cost accounting…

Posted on Sunday 18 November 2012

I started medical school naively thinking of medicine and science as a somewhat linear march towards the truth, and woke up this morning thinking about fads in medicine, how they come and go much as in popular culture, and how many I’ve seen in the intervening half century. Last week, I was writing about Tom Insel’s NIMH Director’s Blog [the monocle…], and I said:
So Insel’s NIMH has been a directed research agency, jumping on the Translational Medicine ideas of the NIH – research focused on a speedy move to clinical application. And it was more focused than that. There were any number of programs that announced topics of interest. My fantasy is that instead of sitting under an apple tree waiting for an inspiring bump on the head, researchers spend their time surfing through the NIMH web-site looking for what’s getting funded this cycle. Besides directed research, there was much ado about partnering with industry. And waves of Clinical Drug Trials – STAR*D, CO-MED, CATIE, TADS, TORDIA, etc. Rather than a funding source for creative scientists, NIMH has been pointing the way. And Insel’s NIMH has been fad-driven. Something that fits comes along, and he’s talking about it in his next blog. Pretty soon, it’s a new direction, a new program.
Then today, I got a link to Dr. Insel’s most recent posting:
From Practice to Research
NIMH Director’s Blog
By Thomas Insel
November 15, 2012

…Recently, there has been a lot of hand wringing about the low efficiency of clinical trials, especially in mental health. They can be slow and expensive, and may not even produce actionable findings. Even when successful, there is a distressing delay in moving an important research finding from the research clinic into practice. In fact, we usually hear that there is a 17-year lag from research to practice. That is not always the case. The polio vaccine was implemented within days of the first report of success, and new AIDS medicines have been disseminated quickly. But for mental disorders and other chronic diseases like hypertension, there does seem to be a persistent gap between what we know from research and what we do in practice. At a meeting last week at NIMH, I heard how one group is working to close this gap. Greg Simon and his colleagues in the Mental Health Research Network [MHRN] presented a new approach – we need to stop thinking about moving research to practice and start thinking about moving practice to research. That’s what MHRN does. MHRN is a network of 11 research organizations affiliated with non-profit health care systems serving 12 million patients. It is the largest research network for people with mental disorders in the nation. The idea is simple: understand what works in the real world of practice by using scientific methods, like randomization and statistical comparisons, to create a learning health care system. By linking health information databases and creating an efficient process for assessing outcomes, MHRN is working to transform the world of health care practice into a laboratory for research…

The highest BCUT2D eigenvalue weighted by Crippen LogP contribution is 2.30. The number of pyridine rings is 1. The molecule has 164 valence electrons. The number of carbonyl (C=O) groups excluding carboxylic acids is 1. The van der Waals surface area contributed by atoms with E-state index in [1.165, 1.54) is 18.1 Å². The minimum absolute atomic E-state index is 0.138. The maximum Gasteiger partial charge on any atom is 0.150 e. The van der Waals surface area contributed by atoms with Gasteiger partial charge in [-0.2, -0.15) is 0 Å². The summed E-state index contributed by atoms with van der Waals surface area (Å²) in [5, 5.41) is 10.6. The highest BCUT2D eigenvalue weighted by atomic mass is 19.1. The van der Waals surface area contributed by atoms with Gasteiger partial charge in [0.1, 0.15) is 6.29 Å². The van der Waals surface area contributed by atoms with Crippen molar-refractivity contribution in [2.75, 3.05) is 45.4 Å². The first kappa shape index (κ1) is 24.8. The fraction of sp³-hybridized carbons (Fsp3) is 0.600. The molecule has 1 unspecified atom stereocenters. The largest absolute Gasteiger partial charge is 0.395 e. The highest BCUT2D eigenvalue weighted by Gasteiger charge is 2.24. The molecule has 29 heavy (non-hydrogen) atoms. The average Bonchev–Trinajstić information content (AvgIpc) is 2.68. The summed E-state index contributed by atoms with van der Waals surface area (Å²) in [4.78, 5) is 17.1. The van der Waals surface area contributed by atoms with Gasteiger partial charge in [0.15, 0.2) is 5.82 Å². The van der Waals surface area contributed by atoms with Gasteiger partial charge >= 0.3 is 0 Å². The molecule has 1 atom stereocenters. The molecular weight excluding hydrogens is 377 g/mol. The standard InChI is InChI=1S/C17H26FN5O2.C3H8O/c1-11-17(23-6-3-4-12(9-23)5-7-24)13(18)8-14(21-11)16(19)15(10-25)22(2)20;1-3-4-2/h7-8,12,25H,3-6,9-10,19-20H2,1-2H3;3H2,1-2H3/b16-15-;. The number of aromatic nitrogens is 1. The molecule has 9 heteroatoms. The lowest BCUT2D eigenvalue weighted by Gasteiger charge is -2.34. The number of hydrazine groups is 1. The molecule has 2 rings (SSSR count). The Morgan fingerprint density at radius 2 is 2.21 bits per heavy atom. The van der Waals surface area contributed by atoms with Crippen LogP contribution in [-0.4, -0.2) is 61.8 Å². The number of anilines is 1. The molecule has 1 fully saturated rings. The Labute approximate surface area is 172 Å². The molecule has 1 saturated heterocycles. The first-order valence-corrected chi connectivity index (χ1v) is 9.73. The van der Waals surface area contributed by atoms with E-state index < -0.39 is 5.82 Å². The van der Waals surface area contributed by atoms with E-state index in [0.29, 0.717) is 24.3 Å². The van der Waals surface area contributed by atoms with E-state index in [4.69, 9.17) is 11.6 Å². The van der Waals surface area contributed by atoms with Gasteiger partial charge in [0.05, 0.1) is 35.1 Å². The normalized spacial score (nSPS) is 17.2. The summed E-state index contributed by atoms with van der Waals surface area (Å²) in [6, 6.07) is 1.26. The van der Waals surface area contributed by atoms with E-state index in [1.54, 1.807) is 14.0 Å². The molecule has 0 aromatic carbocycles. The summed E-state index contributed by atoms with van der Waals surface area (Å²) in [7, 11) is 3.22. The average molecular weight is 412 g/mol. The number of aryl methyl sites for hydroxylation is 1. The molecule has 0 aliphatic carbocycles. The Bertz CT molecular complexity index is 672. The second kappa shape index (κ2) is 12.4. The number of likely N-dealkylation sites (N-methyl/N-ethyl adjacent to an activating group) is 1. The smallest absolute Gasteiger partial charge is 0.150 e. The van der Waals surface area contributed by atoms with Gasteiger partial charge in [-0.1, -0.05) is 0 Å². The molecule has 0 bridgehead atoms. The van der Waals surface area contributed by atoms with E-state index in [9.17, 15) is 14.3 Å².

Recently, the NIH Common Fund launched a broad version of this approach through its Healthcare Systems Collaboratory project with practical trials on hypertension, dialysis, cancer, and suicide prevention. This project is catching the interest of large providers and payers who need answers about what works in the real world. There is a well-described "voltage drop," or decrease in efficacy, when we move treatments from the research setting to real world practice. But efforts like MHRN and the Collaboratory, which are bringing real- world practice to research, should help to reduce this problem. These large research-based practice settings can also serve as a dashboard for monitoring the changing needs of the population or the effects of changes in health policy. For mental health, as we face an historic confluence of insurance parity and health care reform, the questions facing patients and providers are urgent. How should we deal with complex, comorbid health conditions? How can we reduce early mortality? How can we ensure fidelity of the best psychosocial treatments? What is the best strategy to personalize care? These are all pressing questions that can be answered rigorously in large practice networks with a solid infrastructure for conducting research…
So I thought, here we go again – another technology, this time using electronic medical records in HMOs to do research on unsuspecting Plan Members. I thought of the warnings of MediGuard, to do clinical  trials on the Internet, and of the implication in recent books [eg  Pharmageddon] that rather than using clinical trials to inform medical practice, we were modelling medical practice to fit the clinical trial motif. So I read through Insel’s blog and started to move on, but then I clicked the Mental Health Research Network [MHRN] link, almost by habit: